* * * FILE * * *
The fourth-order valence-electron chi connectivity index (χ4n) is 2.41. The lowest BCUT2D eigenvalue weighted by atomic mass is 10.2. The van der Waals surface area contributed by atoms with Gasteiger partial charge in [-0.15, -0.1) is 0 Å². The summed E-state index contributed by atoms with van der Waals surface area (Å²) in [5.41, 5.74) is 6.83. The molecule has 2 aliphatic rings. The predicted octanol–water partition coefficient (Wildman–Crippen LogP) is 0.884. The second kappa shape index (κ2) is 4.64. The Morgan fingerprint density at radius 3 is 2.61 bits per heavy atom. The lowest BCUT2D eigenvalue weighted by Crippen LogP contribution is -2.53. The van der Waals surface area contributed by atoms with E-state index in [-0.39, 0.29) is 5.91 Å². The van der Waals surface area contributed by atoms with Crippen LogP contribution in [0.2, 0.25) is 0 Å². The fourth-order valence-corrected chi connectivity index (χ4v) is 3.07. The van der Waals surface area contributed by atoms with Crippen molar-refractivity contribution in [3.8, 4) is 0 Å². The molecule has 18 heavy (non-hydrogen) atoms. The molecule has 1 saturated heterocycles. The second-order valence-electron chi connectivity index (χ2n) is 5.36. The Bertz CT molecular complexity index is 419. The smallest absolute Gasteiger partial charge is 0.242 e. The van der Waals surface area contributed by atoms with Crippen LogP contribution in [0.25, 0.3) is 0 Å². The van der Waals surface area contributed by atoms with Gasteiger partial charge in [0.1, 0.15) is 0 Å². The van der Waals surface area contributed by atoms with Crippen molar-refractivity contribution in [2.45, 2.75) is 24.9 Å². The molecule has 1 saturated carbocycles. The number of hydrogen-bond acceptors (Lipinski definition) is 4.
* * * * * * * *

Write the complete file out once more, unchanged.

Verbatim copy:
The fourth-order valence-electron chi connectivity index (χ4n) is 2.41. The lowest BCUT2D eigenvalue weighted by atomic mass is 10.2. The van der Waals surface area contributed by atoms with Gasteiger partial charge in [-0.15, -0.1) is 0 Å². The summed E-state index contributed by atoms with van der Waals surface area (Å²) in [5.41, 5.74) is 6.83. The molecule has 2 aliphatic rings. The predicted octanol–water partition coefficient (Wildman–Crippen LogP) is 0.884. The second kappa shape index (κ2) is 4.64. The Morgan fingerprint density at radius 3 is 2.61 bits per heavy atom. The lowest BCUT2D eigenvalue weighted by Crippen LogP contribution is -2.53. The van der Waals surface area contributed by atoms with E-state index in [-0.39, 0.29) is 5.91 Å². The van der Waals surface area contributed by atoms with Crippen LogP contribution in [0.2, 0.25) is 0 Å². The fourth-order valence-corrected chi connectivity index (χ4v) is 3.07. The van der Waals surface area contributed by atoms with Crippen molar-refractivity contribution in [3.8, 4) is 0 Å². The molecule has 18 heavy (non-hydrogen) atoms. The molecule has 1 saturated heterocycles. The second-order valence-electron chi connectivity index (χ2n) is 5.36. The Bertz CT molecular complexity index is 419. The smallest absolute Gasteiger partial charge is 0.242 e. The van der Waals surface area contributed by atoms with Crippen LogP contribution in [0.25, 0.3) is 0 Å². The van der Waals surface area contributed by atoms with Gasteiger partial charge in [0.1, 0.15) is 0 Å². The van der Waals surface area contributed by atoms with Crippen molar-refractivity contribution in [2.45, 2.75) is 24.9 Å². The molecule has 1 saturated carbocycles. The number of hydrogen-bond acceptors (Lipinski definition) is 4.